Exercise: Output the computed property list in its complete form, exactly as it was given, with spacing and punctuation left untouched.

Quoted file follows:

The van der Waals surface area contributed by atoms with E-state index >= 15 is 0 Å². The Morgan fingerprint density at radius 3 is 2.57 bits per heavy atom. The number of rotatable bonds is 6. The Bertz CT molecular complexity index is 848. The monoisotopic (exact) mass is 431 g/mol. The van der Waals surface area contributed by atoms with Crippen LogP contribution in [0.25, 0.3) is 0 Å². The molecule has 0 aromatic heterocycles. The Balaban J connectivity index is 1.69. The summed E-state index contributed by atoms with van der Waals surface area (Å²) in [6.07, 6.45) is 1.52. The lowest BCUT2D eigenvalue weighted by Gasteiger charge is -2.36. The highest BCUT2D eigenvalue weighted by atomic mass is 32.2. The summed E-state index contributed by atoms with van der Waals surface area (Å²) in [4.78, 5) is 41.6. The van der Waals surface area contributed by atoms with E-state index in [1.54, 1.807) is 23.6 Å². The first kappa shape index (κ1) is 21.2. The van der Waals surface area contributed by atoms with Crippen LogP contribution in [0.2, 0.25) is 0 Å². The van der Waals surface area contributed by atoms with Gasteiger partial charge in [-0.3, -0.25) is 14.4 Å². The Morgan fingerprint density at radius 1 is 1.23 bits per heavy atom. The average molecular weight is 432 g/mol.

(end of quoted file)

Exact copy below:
The van der Waals surface area contributed by atoms with E-state index >= 15 is 0 Å². The Morgan fingerprint density at radius 3 is 2.57 bits per heavy atom. The number of rotatable bonds is 6. The Bertz CT molecular complexity index is 848. The monoisotopic (exact) mass is 431 g/mol. The van der Waals surface area contributed by atoms with Crippen LogP contribution in [0.25, 0.3) is 0 Å². The molecule has 0 aromatic heterocycles. The Balaban J connectivity index is 1.69. The summed E-state index contributed by atoms with van der Waals surface area (Å²) in [6.07, 6.45) is 1.52. The lowest BCUT2D eigenvalue weighted by Gasteiger charge is -2.36. The highest BCUT2D eigenvalue weighted by atomic mass is 32.2. The summed E-state index contributed by atoms with van der Waals surface area (Å²) in [4.78, 5) is 41.6. The van der Waals surface area contributed by atoms with E-state index in [1.54, 1.807) is 23.6 Å². The first kappa shape index (κ1) is 21.2. The van der Waals surface area contributed by atoms with Crippen LogP contribution in [0.2, 0.25) is 0 Å². The van der Waals surface area contributed by atoms with Gasteiger partial charge in [-0.3, -0.25) is 14.4 Å². The Morgan fingerprint density at radius 1 is 1.23 bits per heavy atom. The average molecular weight is 432 g/mol.